In chiropractic, our major purpose is how best to care for the patient, who may come to us with spinal, neurological or muscular problems, or a combination of all three. Our treatment is associated with many different levels of complaint, especially cranial and spinal. The idea of chiropractic is how to manage spinal subluxation. This is associated with many complicated symptoms. The patient may show several different weak points or one major weak point.
Pain Is Often an Issue
We do not use and rely on pain medication. Still, many patients complain of pain. It may be hard for the person who is in pain to have the patience to trust or wait for the natural response. Chiropractic treatment is based on the body's natural healing; we know that pain medication can have side effects and complications which may be counterproductive in the healing process. We use manual adjustment and other modalities to manage symptoms, conditions and pain.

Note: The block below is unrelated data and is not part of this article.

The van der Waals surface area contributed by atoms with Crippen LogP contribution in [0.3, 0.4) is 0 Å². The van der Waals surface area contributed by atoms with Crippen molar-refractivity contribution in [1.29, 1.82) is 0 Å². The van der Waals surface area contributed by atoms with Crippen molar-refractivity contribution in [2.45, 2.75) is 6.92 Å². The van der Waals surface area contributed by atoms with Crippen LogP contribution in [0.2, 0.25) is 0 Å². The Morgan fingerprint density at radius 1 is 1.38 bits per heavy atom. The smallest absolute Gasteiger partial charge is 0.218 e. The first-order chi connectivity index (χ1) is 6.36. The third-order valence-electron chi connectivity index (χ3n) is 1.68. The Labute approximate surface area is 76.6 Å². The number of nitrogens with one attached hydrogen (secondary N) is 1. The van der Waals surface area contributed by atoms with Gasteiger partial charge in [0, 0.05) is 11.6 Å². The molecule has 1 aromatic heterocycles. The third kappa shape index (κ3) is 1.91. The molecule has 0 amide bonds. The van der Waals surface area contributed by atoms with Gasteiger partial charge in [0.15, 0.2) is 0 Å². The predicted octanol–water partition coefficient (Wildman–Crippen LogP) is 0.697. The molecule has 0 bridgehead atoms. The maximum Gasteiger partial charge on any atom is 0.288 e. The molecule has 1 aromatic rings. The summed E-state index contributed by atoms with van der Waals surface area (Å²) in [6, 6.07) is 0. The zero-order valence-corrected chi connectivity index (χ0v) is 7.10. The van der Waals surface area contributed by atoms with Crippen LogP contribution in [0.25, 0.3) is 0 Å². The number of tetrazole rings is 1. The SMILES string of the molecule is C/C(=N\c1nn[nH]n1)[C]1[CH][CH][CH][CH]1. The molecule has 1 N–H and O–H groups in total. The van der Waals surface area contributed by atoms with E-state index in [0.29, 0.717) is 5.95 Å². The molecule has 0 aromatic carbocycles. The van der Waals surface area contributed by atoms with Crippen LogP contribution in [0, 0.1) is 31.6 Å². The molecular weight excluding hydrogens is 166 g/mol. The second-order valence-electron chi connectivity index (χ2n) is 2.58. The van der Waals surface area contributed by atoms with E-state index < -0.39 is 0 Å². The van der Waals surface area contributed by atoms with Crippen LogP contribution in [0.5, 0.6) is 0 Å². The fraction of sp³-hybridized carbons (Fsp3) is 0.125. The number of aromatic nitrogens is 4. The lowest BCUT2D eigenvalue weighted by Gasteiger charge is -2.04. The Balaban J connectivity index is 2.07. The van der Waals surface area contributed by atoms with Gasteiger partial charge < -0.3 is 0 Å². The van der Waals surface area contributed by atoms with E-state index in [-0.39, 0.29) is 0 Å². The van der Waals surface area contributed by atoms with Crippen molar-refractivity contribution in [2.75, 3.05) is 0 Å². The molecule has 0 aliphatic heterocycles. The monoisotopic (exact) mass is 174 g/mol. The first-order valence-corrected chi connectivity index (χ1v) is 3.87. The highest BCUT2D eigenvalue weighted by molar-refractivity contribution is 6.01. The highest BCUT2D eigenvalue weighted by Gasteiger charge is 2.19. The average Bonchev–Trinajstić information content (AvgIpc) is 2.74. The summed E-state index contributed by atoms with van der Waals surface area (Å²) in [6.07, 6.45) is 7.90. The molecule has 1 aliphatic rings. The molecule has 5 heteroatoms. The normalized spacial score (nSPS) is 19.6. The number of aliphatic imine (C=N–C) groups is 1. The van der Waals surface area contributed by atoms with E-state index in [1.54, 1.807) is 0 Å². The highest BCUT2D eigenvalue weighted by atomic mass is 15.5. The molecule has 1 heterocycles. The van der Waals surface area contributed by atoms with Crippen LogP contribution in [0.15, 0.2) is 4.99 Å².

Therapeutic taping plays an important role in addressing pain. We work with the body's natural healing process. Pain will make the patient impatient; they start to worry and have trouble following the treatment protocols. It also causes more problems if they have more injury with soft tissues – or even injury to hard tissues. When there is dramatic pain we need more analgesic treatment; icing, hot pack and other methods may not be enough. Everyone has a pain threshold. At the most painful level, when pain is over the bearable threshold for that person, it may be hard to get a patient to cooperate. Higher-level pain tends to occur on the surface of body, in the dermis and epidermis. As I have often noted, the tape is on the surface of the skin and helps control muscles. On the skin, taping will provide gradually stimulation with a gentle, light stimulus to the epidermis, to the dermis, and to the fascia. This soft reaction provides a fast, effective analgesic effect so that treatment can begin or continue.